Click here to buy the book

An edited and revised book on public speaking for introverts based on the articles from this site

Finding Your Message

What is your presentation about?

I don’t mean the title.

I don’t mean a brief summary.

I don’t even mean “Why did your Boss ask you to give this presentation”

What I mean is “What do you want to get out of the presentation?”

What you want to get out of the presentation is often vastly different from why you’ve been asked to give it.  For instance, maybe you’ve been asked to give the presentation because you’re the only person who knows about the new grommet ordering system.  That’s fine.  I’m sure your boss is really keen to get everybody on board with the new system.

But perhaps you have a different aim.  You want to give the presentation because you want to be noticed, or because you want people to see you as someone who can have ideas that work – or someone who can see a difficult project through to completion.

When it comes to presentations, there are always three aims:

What do you hope to get out of it?

What does the person asking you to speak hope to get out of it?

What does the audience hope to get out of it?

Let me let you into a secret.  In almost all cases, what the audience want is to be entertained.  Sure, the audience may think they want to know the information conveyed in your presentation – hell, you might think they need to know the information – but if its a boring presentation, they won’t remember or act on it anyway.  So when it comes to setting the message, I urge you not to consider your audience.  Most of constructing a presentation comes down to thinking about their needs – this first step is about you.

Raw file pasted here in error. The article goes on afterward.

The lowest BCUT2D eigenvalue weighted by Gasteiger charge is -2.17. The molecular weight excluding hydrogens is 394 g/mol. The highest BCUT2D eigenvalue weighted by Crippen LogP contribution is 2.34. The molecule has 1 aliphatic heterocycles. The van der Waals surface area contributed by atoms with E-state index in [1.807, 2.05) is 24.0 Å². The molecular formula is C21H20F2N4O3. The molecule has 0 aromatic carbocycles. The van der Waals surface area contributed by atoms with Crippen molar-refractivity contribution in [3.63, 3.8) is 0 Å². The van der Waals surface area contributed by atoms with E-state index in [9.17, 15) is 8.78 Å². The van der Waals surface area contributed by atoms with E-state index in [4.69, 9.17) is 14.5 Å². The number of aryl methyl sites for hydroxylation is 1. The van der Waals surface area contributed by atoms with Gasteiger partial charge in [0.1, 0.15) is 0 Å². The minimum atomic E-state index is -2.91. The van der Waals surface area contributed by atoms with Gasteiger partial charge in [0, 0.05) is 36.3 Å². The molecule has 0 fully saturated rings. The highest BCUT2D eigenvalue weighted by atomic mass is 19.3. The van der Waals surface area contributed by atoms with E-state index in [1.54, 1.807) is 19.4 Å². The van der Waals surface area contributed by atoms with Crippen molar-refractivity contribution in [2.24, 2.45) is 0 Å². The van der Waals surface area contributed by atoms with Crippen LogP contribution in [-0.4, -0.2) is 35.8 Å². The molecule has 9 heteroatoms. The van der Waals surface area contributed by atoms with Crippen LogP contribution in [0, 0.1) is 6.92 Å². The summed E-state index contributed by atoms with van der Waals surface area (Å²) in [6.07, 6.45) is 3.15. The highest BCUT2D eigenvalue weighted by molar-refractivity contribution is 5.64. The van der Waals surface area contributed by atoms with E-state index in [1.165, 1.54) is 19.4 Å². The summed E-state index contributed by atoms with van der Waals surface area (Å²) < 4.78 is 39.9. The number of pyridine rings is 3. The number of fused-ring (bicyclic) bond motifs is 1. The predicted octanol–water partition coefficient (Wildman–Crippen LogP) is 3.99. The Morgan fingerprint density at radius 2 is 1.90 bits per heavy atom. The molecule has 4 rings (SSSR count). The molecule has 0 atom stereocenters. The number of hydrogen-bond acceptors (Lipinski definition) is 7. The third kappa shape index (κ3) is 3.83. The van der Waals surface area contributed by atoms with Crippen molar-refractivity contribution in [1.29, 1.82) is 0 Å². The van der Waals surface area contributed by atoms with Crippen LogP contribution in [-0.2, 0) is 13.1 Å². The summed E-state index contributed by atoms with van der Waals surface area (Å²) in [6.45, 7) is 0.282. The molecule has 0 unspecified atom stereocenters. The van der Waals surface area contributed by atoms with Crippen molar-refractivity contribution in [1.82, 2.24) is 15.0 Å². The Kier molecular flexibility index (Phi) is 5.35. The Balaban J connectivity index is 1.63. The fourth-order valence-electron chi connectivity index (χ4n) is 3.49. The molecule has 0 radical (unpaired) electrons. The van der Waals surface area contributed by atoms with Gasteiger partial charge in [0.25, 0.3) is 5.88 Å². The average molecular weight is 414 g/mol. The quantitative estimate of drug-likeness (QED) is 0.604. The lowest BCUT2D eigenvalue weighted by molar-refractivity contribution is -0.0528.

What the person asking for the presentation wants is more complicated.  Often people asking for presentations have a number of motives – sometimes they genuinely want you to share information, but other times they want to put their team on show, or even just fill a space in a schedule.  You might be able to guess their true desire, you might not.  But what is important is that they set the theme for your presentation – no matter how much you want to get the message out “Look how wonderful I am” or “Promote me” or “Send me on that sales trip to Hawaii”, you have to wrap the message up inside they question they set.

What you hope to et out of it is the real message.  This is what we are going to be working on throughout the rest of these articles.  So sit down and think:  What really motivates you to want to stand up in front of a crowd of people and tell them about something?  What do you hope or dream will come out of this?

It may be your presentation is to sell something other than yourself – maybe you have an idea to sell – perhaps a change in how your workplace works will make your life easier.  Maybe you even have a product to sell (and the benefit is the commission you’ll get from selling it)  In any case – think about what it is you really want your audience to do.  And remember – while there might be 100 people sitting in the room listening to you, sometimes the number of people who can make the change you want is much smaller.  They are the people you want to take away your message.

So right now, before you move on, answer the question:

Why were you asked to give this presentation?

Why to people think they are coming to your presentation?  What do they expect to get out of it?

What do you really, deep down, want people to do once they have heard your presentation?

The final answer is your message.  This is the one thing you want people to take away from your presentation (if you think you have more than one message, try again.  get it down to one, most important thing that you – not someone listening to you or someone paying you – wants to get some of the people listening to do as a result of the presentation?)

Now you have your message, you need to get people to want to listen to it, and take it onboard.